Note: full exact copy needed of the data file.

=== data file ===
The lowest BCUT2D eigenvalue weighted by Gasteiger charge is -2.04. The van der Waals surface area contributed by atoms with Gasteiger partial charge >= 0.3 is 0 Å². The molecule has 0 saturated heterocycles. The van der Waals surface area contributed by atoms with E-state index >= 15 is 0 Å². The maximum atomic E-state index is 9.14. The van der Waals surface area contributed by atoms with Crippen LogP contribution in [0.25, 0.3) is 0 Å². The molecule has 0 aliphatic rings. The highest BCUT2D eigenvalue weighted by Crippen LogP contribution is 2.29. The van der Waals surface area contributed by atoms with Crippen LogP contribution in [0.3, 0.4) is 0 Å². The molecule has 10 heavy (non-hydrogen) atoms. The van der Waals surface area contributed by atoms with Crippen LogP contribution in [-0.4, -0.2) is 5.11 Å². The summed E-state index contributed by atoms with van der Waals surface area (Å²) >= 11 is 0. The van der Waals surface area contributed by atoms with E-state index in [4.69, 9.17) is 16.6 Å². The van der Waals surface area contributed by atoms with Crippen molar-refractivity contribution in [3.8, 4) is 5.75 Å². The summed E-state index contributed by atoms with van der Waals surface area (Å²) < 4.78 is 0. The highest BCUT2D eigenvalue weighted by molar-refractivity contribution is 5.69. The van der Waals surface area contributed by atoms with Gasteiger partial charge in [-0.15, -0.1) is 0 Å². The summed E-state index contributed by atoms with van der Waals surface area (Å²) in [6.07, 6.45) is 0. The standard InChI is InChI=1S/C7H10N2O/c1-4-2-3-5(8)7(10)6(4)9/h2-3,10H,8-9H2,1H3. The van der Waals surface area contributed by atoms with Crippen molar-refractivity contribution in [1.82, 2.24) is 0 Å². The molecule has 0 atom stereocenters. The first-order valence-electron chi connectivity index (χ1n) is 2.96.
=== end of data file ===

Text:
The lowest BCUT2D eigenvalue weighted by Gasteiger charge is -2.04. The van der Waals surface area contributed by atoms with Gasteiger partial charge >= 0.3 is 0 Å². The molecule has 0 saturated heterocycles. The van der Waals surface area contributed by atoms with E-state index >= 15 is 0 Å². The maximum atomic E-state index is 9.14. The van der Waals surface area contributed by atoms with Crippen LogP contribution in [0.25, 0.3) is 0 Å². The molecule has 0 aliphatic rings. The highest BCUT2D eigenvalue weighted by Crippen LogP contribution is 2.29. The van der Waals surface area contributed by atoms with Crippen LogP contribution in [0.3, 0.4) is 0 Å². The molecule has 10 heavy (non-hydrogen) atoms. The van der Waals surface area contributed by atoms with Crippen LogP contribution in [-0.4, -0.2) is 5.11 Å². The summed E-state index contributed by atoms with van der Waals surface area (Å²) >= 11 is 0. The van der Waals surface area contributed by atoms with E-state index in [4.69, 9.17) is 16.6 Å². The van der Waals surface area contributed by atoms with Crippen molar-refractivity contribution in [3.8, 4) is 5.75 Å². The summed E-state index contributed by atoms with van der Waals surface area (Å²) < 4.78 is 0. The highest BCUT2D eigenvalue weighted by molar-refractivity contribution is 5.69. The van der Waals surface area contributed by atoms with Gasteiger partial charge in [-0.15, -0.1) is 0 Å². The summed E-state index contributed by atoms with van der Waals surface area (Å²) in [6.07, 6.45) is 0. The standard InChI is InChI=1S/C7H10N2O/c1-4-2-3-5(8)7(10)6(4)9/h2-3,10H,8-9H2,1H3. The van der Waals surface area contributed by atoms with Crippen molar-refractivity contribution in [1.82, 2.24) is 0 Å². The molecule has 0 atom stereocenters. The first-order valence-electron chi connectivity index (χ1n) is 2.96.